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Johnson Changes Course, Takes 7 Cops Who Worked Under Watts Off Street

CHICAGO (CBS) --- Hours after insisting that Chicago Police officers who worked under disgraced Sgt. Ronald Watts were entitled to due process rights "like any citizen in this country," Supt. Eddie Johnson changed course to take six officers and a sergeant off the street.

Johnson had taken the stage for a City Club speech Thursday afternoon touting good-news crime statistics and efforts to rebuild community trust — a message he had to deliver only about two hours after a judge wiped out the convictions of 15 men whose cases were tainted by police misconduct.

Asked why CPD hadn't moved to fire any of the nearly dozen officers involved in Watts' cases since he pleaded guilty in 2013 — some of whom were accused of filing false reports or lying on the stand by the men exonerated Thursday — the superintendent said the department was taking a "hard look" at the officers. Watts was sentenced to 22 months in prison for stealing money from a drug courier who was working as an FBI informant.

"We're looking at it very hard. And once I get enough information, that may be what happens," Johnson said. "But right now, we are looking at it.

"They have due process and rights just like any citizen in this country. If the day comes where they are convicted of something, they won't be on the job," Johnson said. "But we just can't arbitrarily take the job away from people."

The beleaguered department, in the midst of efforts to overhaul its image, made a swift about-face by Thursday night, when a police spokesman said that six officers and a sergeant who worked under Watts had been placed on desk duty pending the outcome of an internal investigation into possible wrongdoing.

Johnson admitted the department's reputation was hurt by news that Cook County State's Attorney Kim Foxx would drop 18 cases against 15 men from South Side neighborhoods Watts patrolled, who claimed they were framed by Watts and other officers.

"We may have bad actors just like in any profession: the media, education, clergy, doesn't matter," Johnson said. "It's my job when we identify bad actors to hold them accountable."

Josh Tepfer, the attorney representing the 15 men exonerated, said there are ample records to review, dating back to when the FBI indicted Watts and fellow officer Kallatt Mohammed in 2012, and from four other cases in which convictions were overturned based on evidence Watts and his crew planted drugs and falsified arrest reports.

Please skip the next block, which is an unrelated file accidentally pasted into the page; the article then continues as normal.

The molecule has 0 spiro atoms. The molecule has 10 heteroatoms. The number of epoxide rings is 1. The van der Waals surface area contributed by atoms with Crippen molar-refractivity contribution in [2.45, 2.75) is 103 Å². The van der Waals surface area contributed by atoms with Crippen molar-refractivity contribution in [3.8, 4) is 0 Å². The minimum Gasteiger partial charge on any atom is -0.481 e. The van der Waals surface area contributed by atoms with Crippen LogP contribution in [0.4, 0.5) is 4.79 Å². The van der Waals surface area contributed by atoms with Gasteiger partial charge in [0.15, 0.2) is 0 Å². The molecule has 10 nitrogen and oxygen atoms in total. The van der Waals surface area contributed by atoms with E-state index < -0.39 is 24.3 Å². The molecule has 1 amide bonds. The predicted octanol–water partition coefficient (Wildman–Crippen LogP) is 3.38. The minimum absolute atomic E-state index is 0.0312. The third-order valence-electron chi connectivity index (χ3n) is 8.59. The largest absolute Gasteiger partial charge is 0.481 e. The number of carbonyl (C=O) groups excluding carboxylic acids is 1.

Tepfer filed a 78-page petition two months ago outlining misconduct allegations dating back to the early 2000s, including four cases in which judges threw out convictions after ruling it was likely the defendants had been framed by Watts and other members of his tactical team. All told, Watts' team may have tainted some 500 convictions, Tepfer said.

Seven officers — six of whom still appear to be on the CPD payroll — signed off on reports in those cases, and another four officers have been mentioned in other questionable cases, the filing states. At least one of the exonerated men, Leonard Gipson, said that officers on Watts crew still harass him to this day.

The Watts case also has haunted top brass in the department. Last year, CPD officers Daniel Echeverria and Shannon Spalding received a $2 million payout to settle a whistleblower lawsuit, in which they claimed their careers suffered and supervisors called them "rats" for working with the FBI on Watts' case after an internal CPD investigation of Watts went nowhere.

The city admitted no wrongdoing as part of the settlement, which was reached after a federal judge ruled that Mayor Rahm Emanuel might have to testify.

None of the supervisors named in the case were disciplined or even investigated by the department, Spalding said. Thursday's exonerations were a step in the right direction, but Spalding said the department had yet to deal with the full scope of the Watts case.

"You have 15 people freed from wrongful convictions. Why don't you take a look at whose names are on those false reports and strip those f—ing officers?" Spalding said to the Sun-Times.

Police Board chair Lori Lightfoot said the city could be on the hook for "astronomical" payouts to exonerees, and urged the city to take action against officers involved in the frame-ups.

"Any of those officers who remain on the job must be quickly brought to justice through criminal prosecution and/or disciplinary action. And the taxpayers should not be further insulted by having to foot the pensions of these officers who have clearly acknowledged being involved in criminal conduct in the course of their jobs as Chicago Police officers."

Martin Preib, spokesman for the Fraternal Order of Police, decried Foxx for vacating the felony convictions Thursday.

"The FOP believes the Foxx administration is politicizing her office," he wrote in an email. "She seems more interested in letting people out of jail than protecting public safety."

(Source: Sun-Times Media Wire © Chicago Sun-Times 2016. All Rights Reserved. This material may not be published, broadcast, rewritten, or redistributed.)

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